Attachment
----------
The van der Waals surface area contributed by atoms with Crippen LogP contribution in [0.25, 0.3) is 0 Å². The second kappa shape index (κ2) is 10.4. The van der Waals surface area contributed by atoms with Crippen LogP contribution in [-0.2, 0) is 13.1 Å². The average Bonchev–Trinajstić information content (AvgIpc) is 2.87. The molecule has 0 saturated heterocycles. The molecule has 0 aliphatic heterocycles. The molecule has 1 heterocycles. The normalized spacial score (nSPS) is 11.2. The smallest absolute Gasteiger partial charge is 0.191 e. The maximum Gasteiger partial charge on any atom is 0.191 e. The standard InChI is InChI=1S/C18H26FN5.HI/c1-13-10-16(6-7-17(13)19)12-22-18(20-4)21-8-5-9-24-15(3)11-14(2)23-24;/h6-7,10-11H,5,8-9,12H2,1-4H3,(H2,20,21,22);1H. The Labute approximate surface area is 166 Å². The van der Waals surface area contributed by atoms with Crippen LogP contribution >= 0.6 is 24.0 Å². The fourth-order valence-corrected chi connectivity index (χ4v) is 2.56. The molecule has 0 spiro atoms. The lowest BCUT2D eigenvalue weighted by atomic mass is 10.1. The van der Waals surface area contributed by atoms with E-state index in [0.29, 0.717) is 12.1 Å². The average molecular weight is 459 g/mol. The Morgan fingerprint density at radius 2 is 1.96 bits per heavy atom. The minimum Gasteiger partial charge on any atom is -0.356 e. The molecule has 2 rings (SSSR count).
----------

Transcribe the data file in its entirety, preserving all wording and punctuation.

The van der Waals surface area contributed by atoms with Crippen LogP contribution in [0.25, 0.3) is 0 Å². The second kappa shape index (κ2) is 10.4. The van der Waals surface area contributed by atoms with Crippen LogP contribution in [-0.2, 0) is 13.1 Å². The average Bonchev–Trinajstić information content (AvgIpc) is 2.87. The molecule has 0 saturated heterocycles. The molecule has 0 aliphatic heterocycles. The molecule has 1 heterocycles. The normalized spacial score (nSPS) is 11.2. The smallest absolute Gasteiger partial charge is 0.191 e. The maximum Gasteiger partial charge on any atom is 0.191 e. The standard InChI is InChI=1S/C18H26FN5.HI/c1-13-10-16(6-7-17(13)19)12-22-18(20-4)21-8-5-9-24-15(3)11-14(2)23-24;/h6-7,10-11H,5,8-9,12H2,1-4H3,(H2,20,21,22);1H. The Labute approximate surface area is 166 Å². The van der Waals surface area contributed by atoms with Crippen LogP contribution >= 0.6 is 24.0 Å². The fourth-order valence-corrected chi connectivity index (χ4v) is 2.56. The molecule has 0 spiro atoms. The lowest BCUT2D eigenvalue weighted by atomic mass is 10.1. The van der Waals surface area contributed by atoms with E-state index in [0.29, 0.717) is 12.1 Å². The average molecular weight is 459 g/mol. The Morgan fingerprint density at radius 2 is 1.96 bits per heavy atom. The minimum Gasteiger partial charge on any atom is -0.356 e. The molecule has 2 rings (SSSR count).